This summer I took two separate road trips, one to New England, and the other to LA. While seeing friends and attending an enchanting music festival on the east coast was a wonderful time, the journey to and from LA felt like some sort of cathartic expedition of growth. This specific road trip was when I pummeled Flower Boy to its listening limits.

Tyler was narrating aspects of his life that mirrored mine to at some points an uncanny level. This summer I felt like I mentally came to terms with a plethora of aspects about myself. The only way to grow is to understand first, right? Tyler seemed to also come to terms with aspects of himself as well during the creation of this album. It’s not as though these aspects of Tyler or myself are negative or that I thought of them negatively, it just feels different to simply acknowledge something as opposed to completely owning and embracing it.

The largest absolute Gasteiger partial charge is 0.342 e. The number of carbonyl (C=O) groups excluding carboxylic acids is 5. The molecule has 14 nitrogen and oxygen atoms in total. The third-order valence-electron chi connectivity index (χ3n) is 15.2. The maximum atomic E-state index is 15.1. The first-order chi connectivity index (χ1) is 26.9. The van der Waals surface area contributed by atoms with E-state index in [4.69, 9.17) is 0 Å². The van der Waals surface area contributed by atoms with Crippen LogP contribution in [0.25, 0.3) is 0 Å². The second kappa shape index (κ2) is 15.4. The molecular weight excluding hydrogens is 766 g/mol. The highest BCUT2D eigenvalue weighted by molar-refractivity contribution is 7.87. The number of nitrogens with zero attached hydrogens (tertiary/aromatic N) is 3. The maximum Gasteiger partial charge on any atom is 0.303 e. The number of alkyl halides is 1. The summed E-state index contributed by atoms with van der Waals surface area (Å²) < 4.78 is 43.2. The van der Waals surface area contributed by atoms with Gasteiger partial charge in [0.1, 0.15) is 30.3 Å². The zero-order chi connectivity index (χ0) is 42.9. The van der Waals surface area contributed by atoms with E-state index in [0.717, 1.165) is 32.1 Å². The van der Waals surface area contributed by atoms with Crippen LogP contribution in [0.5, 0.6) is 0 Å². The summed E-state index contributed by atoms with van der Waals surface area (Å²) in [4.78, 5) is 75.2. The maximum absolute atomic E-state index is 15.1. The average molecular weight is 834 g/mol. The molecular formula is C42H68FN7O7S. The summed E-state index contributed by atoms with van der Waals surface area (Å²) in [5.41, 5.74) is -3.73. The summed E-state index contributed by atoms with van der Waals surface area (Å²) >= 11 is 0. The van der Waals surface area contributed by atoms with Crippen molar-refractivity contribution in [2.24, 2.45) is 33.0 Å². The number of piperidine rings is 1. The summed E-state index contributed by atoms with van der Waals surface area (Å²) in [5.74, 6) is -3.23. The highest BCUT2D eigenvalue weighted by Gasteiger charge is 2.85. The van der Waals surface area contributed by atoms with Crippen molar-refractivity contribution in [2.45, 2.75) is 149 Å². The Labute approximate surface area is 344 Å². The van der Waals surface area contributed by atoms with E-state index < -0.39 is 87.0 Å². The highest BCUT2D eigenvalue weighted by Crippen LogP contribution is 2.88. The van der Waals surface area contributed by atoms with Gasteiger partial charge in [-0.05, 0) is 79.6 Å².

Something I used to be much more concerned about was the idea of my masculinity. It wasn’t necessarily that I felt the need to be masculine, but that I was afraid of other boys judging my level of masculinity which would cause me to lose “face” in certain social groups. Over time I’ve become less and less concerned with this phenomenon, mostly because I spend my time with much different people than I used to. I always thought of Tyler as a figure of hypermasculinity, as I feel most rappers are looked at in that light.

Hearing the lyrics of this album blew me away. Not only did Tyler “come out” to the public on this album, but he also emptied out his emotions. He’s sappy, he’s nostalgic, he’s optimistic, and almost everything in between on Flower Boy. It was so refreshing to hear someone like Tyler talk about love in a poetic way on songs like “See You Again” and “Garden Shed.” Yet he doesn’t trap his emotions into this artistic bubble. Right after “See You Again” comes “Who Dat Boy”, the banger of the album. The song more accurately mirrored my preconceived notions of Tyler. I don’t know if I’ve ever heard such contrasting styles of songs on the same album right after one another talking about relatively the same thing - love.